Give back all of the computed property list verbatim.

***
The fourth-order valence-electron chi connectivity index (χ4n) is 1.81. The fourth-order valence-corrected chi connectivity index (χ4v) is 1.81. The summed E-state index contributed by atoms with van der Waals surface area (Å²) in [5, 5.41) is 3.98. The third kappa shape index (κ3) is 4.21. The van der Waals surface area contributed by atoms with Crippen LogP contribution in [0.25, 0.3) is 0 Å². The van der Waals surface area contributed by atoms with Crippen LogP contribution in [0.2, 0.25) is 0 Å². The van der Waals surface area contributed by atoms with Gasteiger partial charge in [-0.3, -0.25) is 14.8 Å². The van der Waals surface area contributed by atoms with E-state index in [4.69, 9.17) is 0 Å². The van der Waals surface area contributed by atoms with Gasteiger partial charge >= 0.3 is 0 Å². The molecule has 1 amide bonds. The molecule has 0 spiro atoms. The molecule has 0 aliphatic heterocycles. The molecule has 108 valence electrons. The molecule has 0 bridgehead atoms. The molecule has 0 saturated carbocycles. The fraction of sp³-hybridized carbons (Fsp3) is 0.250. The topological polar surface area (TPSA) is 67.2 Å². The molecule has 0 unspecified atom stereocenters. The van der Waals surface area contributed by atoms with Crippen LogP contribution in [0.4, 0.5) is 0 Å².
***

The fourth-order valence-electron chi connectivity index (χ4n) is 1.81. The fourth-order valence-corrected chi connectivity index (χ4v) is 1.81. The summed E-state index contributed by atoms with van der Waals surface area (Å²) in [5, 5.41) is 3.98. The third kappa shape index (κ3) is 4.21. The van der Waals surface area contributed by atoms with Crippen LogP contribution in [0.25, 0.3) is 0 Å². The van der Waals surface area contributed by atoms with Crippen LogP contribution in [0.2, 0.25) is 0 Å². The van der Waals surface area contributed by atoms with Gasteiger partial charge in [-0.3, -0.25) is 14.8 Å². The van der Waals surface area contributed by atoms with E-state index in [4.69, 9.17) is 0 Å². The van der Waals surface area contributed by atoms with Gasteiger partial charge >= 0.3 is 0 Å². The molecule has 1 amide bonds. The molecule has 0 spiro atoms. The molecule has 0 aliphatic heterocycles. The molecule has 108 valence electrons. The molecule has 0 bridgehead atoms. The molecule has 0 saturated carbocycles. The fraction of sp³-hybridized carbons (Fsp3) is 0.250. The topological polar surface area (TPSA) is 67.2 Å². The molecule has 0 unspecified atom stereocenters. The van der Waals surface area contributed by atoms with Crippen LogP contribution in [0.4, 0.5) is 0 Å².